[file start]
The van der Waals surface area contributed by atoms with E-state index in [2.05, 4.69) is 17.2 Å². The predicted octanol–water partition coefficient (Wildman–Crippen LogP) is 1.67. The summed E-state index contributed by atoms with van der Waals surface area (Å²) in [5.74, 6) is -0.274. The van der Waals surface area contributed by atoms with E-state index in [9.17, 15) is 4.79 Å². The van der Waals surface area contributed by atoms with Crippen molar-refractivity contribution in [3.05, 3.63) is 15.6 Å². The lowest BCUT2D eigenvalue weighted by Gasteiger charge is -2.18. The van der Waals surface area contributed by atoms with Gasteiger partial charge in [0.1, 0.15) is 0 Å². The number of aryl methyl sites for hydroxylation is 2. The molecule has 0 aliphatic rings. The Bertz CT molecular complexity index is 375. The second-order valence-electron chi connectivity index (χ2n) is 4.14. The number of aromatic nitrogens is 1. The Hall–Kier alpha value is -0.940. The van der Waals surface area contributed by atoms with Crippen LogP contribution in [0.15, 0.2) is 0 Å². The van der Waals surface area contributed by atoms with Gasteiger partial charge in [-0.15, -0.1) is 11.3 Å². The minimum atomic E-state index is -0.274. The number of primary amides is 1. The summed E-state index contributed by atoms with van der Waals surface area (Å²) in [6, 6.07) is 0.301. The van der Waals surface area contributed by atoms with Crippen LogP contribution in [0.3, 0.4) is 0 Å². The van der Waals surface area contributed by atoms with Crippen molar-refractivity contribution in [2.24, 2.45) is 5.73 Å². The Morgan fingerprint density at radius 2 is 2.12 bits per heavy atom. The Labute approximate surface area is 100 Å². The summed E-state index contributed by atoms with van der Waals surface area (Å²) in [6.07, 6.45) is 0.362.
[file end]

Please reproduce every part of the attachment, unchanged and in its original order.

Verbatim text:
The van der Waals surface area contributed by atoms with E-state index in [2.05, 4.69) is 17.2 Å². The predicted octanol–water partition coefficient (Wildman–Crippen LogP) is 1.67. The summed E-state index contributed by atoms with van der Waals surface area (Å²) in [5.74, 6) is -0.274. The van der Waals surface area contributed by atoms with E-state index in [9.17, 15) is 4.79 Å². The van der Waals surface area contributed by atoms with Crippen molar-refractivity contribution in [3.05, 3.63) is 15.6 Å². The lowest BCUT2D eigenvalue weighted by Gasteiger charge is -2.18. The van der Waals surface area contributed by atoms with Gasteiger partial charge in [0.1, 0.15) is 0 Å². The number of aryl methyl sites for hydroxylation is 2. The molecule has 0 aliphatic rings. The Bertz CT molecular complexity index is 375. The second-order valence-electron chi connectivity index (χ2n) is 4.14. The number of aromatic nitrogens is 1. The Hall–Kier alpha value is -0.940. The van der Waals surface area contributed by atoms with Crippen LogP contribution in [0.15, 0.2) is 0 Å². The van der Waals surface area contributed by atoms with Gasteiger partial charge in [-0.15, -0.1) is 11.3 Å². The minimum atomic E-state index is -0.274. The number of primary amides is 1. The summed E-state index contributed by atoms with van der Waals surface area (Å²) in [6, 6.07) is 0.301. The van der Waals surface area contributed by atoms with Crippen LogP contribution in [0.3, 0.4) is 0 Å². The van der Waals surface area contributed by atoms with Crippen molar-refractivity contribution in [2.24, 2.45) is 5.73 Å². The Morgan fingerprint density at radius 2 is 2.12 bits per heavy atom. The Labute approximate surface area is 100 Å². The summed E-state index contributed by atoms with van der Waals surface area (Å²) in [6.07, 6.45) is 0.362.